Tracy Lynn Olivera plays the lead role of Lizzie in 110 in the Shade, a show picked by Ford’s Theatre Director Paul R. Tetreault specifically to showcase her. Olivera has been featured many times at Ford’s, including as Irene Molloy in Hello, Dolly!; as the Nurse/Southern Private’s Wife in Freedom’s Song: Abraham Lincoln and the Civil War; and as Belle in A Christmas Carol.
But this production marks the first time where she is the star of the show at Ford’s Theatre and carrying the weight of the story on her shoulders. In the following interview, Olivera discusses her life as a Washington actress.
Talk about your character Lizzie. What is it about her that piqued your interest in playing the role?
Aside from the fact that she gets to sing some of the best songs ever written for women in musical theatre? Well, I suppose it’s the fact that Lizzie is anything but your classic musical theatre leading woman—most roles written for sopranos don’t have a lot of “meat” to them and are kind of one note, emotionally. Lizzie is all over the map—she’s brassy, she’s bold, she’s vulnerable and strong. She’s not afraid to say exactly what she thinks and never compromises who she is for anyone, no matter what.
In the 1950s when the show is set, women often were defined by their relationship status. How did you, as a woman in 2016, reconcile this upon first reading the script? How does that factor into your interpretation of Lizzie?
Has all that much changed? Not really. We have come so far toward equality, but there is still a tendency to judge a woman based on her looks and marital status, rather than her brain, talent or accomplishments. On the other side of the spectrum, now, though, is that a woman in 2016 may be judged for wanting things like a marriage and a family. That’s the really interesting thing for me, as a career woman in 2016. I’m married; I have a child. Not all dreams are great big dreams.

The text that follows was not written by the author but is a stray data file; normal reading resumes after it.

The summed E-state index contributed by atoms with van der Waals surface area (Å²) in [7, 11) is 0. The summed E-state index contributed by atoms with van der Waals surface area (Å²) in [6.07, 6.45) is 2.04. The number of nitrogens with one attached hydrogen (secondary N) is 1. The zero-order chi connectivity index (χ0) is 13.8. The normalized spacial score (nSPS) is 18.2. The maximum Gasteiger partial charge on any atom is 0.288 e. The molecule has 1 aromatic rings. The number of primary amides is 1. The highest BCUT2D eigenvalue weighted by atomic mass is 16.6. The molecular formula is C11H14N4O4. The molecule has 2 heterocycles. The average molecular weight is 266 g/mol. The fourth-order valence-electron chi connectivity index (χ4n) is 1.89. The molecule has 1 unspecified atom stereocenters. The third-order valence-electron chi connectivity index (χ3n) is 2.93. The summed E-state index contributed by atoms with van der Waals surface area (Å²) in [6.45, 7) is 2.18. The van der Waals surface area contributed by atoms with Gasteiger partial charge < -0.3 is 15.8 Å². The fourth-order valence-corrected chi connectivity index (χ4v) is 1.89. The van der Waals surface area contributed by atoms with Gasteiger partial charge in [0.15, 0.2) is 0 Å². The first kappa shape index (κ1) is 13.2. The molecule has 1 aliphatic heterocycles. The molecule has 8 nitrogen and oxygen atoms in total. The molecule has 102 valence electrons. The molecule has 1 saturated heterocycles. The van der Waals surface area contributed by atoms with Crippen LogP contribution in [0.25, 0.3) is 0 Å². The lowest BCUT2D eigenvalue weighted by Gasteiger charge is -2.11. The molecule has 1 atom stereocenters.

Lizzie has a complicated relationship with her family, especially her brother Noah. How does her family dynamic affect her choices?
I actually love this complicated family—Noah in particular. They are so well-intentioned, and they love each other so much. Every wrong thing Noah says comes out of a place of wanting to protect his sister from heartbreak. In 2016 they would all be in family counseling! I love how Lizzie never backs down to them or just takes it. She has a line before her fight/ duet with Noah where she talks about wanting a man she can “stand up to,” and I think that’s brilliant, especially for the time in which the play is set. That absolutely comes out of her family dynamic.
You worked with director Marcia Milgrom Dodge in 2009 on the Kennedy Center and Broadway productions of the musical Ragtime. What was that experience like? What does Marcia bring to the table that makes you excited to collaborate with her again, specifically on this project?
My work on Ragtime, both at the Kennedy Center and the Broadway revival, was some of the hardest and most rewarding of my life. Marcia is so smart—and is a visual artist as much as an emotional one. I am thrilled to get to work with her more intimately this time, or to “get these characters messy” as she likes to say. And that, I suppose, is what I love best about her. She is unafraid to make big, bold, scary, vulnerable, ugly, human choices. Kind of like Lizzie. I can’t imagine a better director for this piece.
What ideas do you hope the people watching the show will walk away with at the end?
There are two things. One is that you should do what you are passionate about no matter what anyone says, and you shouldn’t be embarrassed about whatever your dream is. And two is basically that you don’t have to be tiny and blonde-haired and blue-eyed to be thought of as someone who is a romantic lead or beautiful. Beauty comes in all shapes and sizes, but most importantly it’s what you think of yourself. And when you believe you’re plain, then you are. And when you believe you’re beautiful, then you are, and it doesn’t matter what anybody else thinks.
What inspires you to return to Ford’s Theatre so often?
I first worked at Ford’s as Belle in A Christmas Carol in 1999, and it has since become an artistic home for me. History aside—and let’s be honest, it’s a cool place to work for that reason—not only does Ford’s Theatre produce great shows and those like 110 in the Shade that aren’t produced frequently, but it is a “safe space” for me. I’m surrounded by people I love. Who wouldn’t want to come to work with their favorite people every day?
110 in the Shade plays March 11-May 14, 2016 at Ford’s Theatre. Learn more about the musical here.
Lauren Beyea is Associate Director of Communications and Marketing at Ford’s Theatre, where she oversees media relations. She is editor of the Ford’s Theatre Blog. Follow her on Twitter @LaurenBeyea.